Haji Din Mohammed met with the Taliban for the first time on the public record on July 7, 2015, in the town of Murree, Pakistan, just outside Islamabad. It was Ramadan, the Muslim month of fasting. After sunset, he and his colleagues — delegates from the High Peace Council, the Afghan government’s official negotiating body — sat down for a customary iftar dinner at their hotel before heading over to a nearby golf resort.
Din Mohammed, who is in his early sixties, has a white beard and rheumy eyes. That evening, he wore a lungi, a turban that indicated his elite social status, and a shalwar kameez, an elegant tunic and trousers. He and his delegation were ushered into a sparsely appointed room and seated along one side of a long table. Facing them were three Taliban envoys. On their left were the Pakistani hosts; on their right, three observers from the United States and China. For this historic occasion, the resort served milk tea and summer fruit. Like most Afghans, Din Mohammed prefers green tea, considering the Pakistani variety too sweet, so his cup went untouched.
It was already ten in the evening when the discussion began, though in a sense the participants had been waiting fourteen years, as no one could agree on who was fighting whom. The Afghan government viewed the enduring conflict within its borders as an undeclared war between Afghanistan and Pakistan; Pakistan saw it through the prism of a threat from India; the Taliban were resisting American intervention; America was battling Al Qaeda.
That night, the aim was modest: set an agenda for a follow-up meeting. The group eased in with niceties, as some of the adversaries on either side of the table had once been allies and neighbors. Din Mohammed was the first to address the room. He took inventory of the advances that Afghanistan had made over the past decade: the improvements to education, health care, and the national economy. Then he made his case for ending the war. A death is a death is a death, he said. If friendly forces were murdered, the deaths were mourned, and when Taliban fighters were killed, he insisted, “We cry for them too.” He went on, “War will destroy you. War will destroy us all.”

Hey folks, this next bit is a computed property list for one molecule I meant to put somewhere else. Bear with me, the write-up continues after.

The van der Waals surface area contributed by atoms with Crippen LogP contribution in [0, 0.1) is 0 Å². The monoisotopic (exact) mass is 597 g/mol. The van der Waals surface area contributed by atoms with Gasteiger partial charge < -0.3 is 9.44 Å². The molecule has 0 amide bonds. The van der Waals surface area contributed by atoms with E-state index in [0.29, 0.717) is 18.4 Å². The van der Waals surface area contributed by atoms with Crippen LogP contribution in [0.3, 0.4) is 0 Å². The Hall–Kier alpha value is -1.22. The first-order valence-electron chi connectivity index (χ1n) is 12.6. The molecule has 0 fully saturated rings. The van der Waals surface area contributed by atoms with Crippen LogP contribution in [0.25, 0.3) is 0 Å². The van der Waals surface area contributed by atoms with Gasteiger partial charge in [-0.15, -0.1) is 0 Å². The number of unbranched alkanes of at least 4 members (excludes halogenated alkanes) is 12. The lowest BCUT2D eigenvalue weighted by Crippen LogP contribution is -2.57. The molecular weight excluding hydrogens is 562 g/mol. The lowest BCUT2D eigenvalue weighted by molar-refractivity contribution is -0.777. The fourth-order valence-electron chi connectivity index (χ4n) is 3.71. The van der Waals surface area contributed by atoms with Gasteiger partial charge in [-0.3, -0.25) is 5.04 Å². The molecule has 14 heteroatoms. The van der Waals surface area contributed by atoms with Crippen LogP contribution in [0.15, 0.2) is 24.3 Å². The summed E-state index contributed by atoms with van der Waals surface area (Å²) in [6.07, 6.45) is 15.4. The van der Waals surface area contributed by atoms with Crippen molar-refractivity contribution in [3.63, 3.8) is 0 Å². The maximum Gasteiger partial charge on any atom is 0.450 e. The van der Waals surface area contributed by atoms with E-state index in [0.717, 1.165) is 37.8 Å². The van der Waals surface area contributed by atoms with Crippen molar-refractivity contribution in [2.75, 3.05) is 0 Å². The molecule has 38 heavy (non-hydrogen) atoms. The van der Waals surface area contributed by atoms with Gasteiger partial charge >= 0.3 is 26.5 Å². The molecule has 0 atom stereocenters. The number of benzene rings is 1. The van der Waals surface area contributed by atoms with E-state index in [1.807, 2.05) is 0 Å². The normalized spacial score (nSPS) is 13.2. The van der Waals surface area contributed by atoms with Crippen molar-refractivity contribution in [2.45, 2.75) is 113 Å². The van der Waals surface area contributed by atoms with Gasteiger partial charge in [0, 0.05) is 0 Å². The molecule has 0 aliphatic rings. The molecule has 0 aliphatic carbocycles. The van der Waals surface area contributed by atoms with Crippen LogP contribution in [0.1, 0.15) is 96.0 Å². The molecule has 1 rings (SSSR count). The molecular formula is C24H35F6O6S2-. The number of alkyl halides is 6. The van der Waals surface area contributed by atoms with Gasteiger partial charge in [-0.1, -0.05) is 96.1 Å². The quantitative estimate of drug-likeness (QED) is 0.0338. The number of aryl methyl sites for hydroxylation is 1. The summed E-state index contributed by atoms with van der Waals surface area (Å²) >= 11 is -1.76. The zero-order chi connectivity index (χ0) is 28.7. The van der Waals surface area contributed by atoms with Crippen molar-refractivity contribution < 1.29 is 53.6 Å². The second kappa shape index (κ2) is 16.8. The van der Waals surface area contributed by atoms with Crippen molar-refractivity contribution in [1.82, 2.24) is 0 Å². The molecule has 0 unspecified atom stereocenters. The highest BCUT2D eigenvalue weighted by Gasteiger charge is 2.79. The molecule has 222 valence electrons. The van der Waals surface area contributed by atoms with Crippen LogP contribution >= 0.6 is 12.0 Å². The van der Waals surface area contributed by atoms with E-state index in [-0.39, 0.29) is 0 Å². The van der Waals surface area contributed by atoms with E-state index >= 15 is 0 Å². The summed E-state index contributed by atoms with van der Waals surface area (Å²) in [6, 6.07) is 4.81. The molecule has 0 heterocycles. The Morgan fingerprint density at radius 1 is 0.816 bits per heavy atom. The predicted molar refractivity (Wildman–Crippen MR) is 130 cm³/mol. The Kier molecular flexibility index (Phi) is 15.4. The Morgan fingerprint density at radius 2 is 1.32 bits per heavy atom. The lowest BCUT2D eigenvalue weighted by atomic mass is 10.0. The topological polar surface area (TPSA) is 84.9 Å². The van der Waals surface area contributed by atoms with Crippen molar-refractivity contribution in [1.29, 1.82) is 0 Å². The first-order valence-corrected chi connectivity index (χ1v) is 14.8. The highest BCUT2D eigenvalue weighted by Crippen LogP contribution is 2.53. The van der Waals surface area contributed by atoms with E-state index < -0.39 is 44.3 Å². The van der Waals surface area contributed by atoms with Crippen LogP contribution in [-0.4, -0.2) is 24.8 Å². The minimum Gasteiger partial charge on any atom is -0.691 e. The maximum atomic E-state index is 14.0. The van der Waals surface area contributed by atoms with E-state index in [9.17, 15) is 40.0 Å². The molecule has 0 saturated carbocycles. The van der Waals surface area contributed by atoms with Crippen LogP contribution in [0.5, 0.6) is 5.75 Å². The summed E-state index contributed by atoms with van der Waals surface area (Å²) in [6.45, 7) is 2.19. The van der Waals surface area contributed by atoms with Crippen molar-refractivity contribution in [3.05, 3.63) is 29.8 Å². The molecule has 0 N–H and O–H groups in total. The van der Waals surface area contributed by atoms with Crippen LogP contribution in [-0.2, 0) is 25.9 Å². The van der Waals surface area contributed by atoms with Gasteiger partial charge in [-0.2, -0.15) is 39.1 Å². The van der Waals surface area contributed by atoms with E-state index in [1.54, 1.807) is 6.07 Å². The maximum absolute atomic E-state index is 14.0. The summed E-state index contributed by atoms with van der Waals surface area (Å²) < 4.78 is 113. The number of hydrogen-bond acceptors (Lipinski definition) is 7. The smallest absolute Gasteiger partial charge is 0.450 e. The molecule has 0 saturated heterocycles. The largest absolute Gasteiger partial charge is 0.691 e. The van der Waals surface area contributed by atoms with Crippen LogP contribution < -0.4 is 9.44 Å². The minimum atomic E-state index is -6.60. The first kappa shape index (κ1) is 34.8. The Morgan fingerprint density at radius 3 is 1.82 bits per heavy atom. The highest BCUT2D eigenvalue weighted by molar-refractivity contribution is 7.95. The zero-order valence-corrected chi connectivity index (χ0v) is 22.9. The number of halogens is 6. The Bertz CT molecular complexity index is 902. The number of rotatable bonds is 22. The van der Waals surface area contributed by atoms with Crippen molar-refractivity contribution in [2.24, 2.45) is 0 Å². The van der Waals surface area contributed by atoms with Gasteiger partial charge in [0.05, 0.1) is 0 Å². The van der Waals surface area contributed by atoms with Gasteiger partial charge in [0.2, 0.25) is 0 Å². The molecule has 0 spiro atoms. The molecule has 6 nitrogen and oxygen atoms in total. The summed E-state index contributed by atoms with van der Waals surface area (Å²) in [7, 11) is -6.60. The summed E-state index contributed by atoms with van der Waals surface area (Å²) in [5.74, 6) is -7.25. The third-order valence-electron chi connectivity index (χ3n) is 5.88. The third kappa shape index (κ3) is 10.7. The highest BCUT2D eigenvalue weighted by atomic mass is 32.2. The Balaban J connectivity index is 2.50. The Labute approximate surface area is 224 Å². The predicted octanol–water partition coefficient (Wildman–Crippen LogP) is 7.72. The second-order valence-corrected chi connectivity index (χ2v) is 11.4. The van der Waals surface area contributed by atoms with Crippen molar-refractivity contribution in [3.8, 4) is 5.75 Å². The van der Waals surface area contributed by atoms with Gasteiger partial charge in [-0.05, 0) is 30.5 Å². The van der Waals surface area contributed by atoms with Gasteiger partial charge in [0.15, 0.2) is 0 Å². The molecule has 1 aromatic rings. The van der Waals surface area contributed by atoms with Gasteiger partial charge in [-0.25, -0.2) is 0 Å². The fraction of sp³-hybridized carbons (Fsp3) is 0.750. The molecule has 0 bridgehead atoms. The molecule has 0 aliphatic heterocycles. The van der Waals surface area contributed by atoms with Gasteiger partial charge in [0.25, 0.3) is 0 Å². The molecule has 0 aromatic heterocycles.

But the dialogue soon buckled. The Taliban emissaries seemed to have “arrived already angry,” Din Mohammed said when he recounted the meeting to me. Abdul Latif Mansour, a member of the Taliban delegation, told the Americans, his temper rising, “We had our own government, but you pushed us out.” Then he erupted at the High Peace Council. “You let them do night raids. You are nothing! We should be leading the country, not you. We are not tired. We can continue fighting for longer!” This was not an idle threat: The Taliban have an operating budget of around $500 million for some 30,000 fighters. It’s not much compared with the $3 billion that the U.S. Department of Defense will spend in 2017 on the 352,000-strong Afghan National Defense and Security Forces, but the group’s benefactors are unhindered by a legislature or recalcitrant public, and a steady stream of money comes in from drug revenues and zakat (religious taxes). Anatol Lieven, a global-terrorism scholar based at Georgetown University’s campus in Qatar, told me, “They can outlast us all.”
Din Mohammed called for a tea break. During the recess, he urged his delegation to stay focused: this was their opportunity to engage, and all they needed was a plan for the next talk. The alternative, he reminded them, was unceasing violence.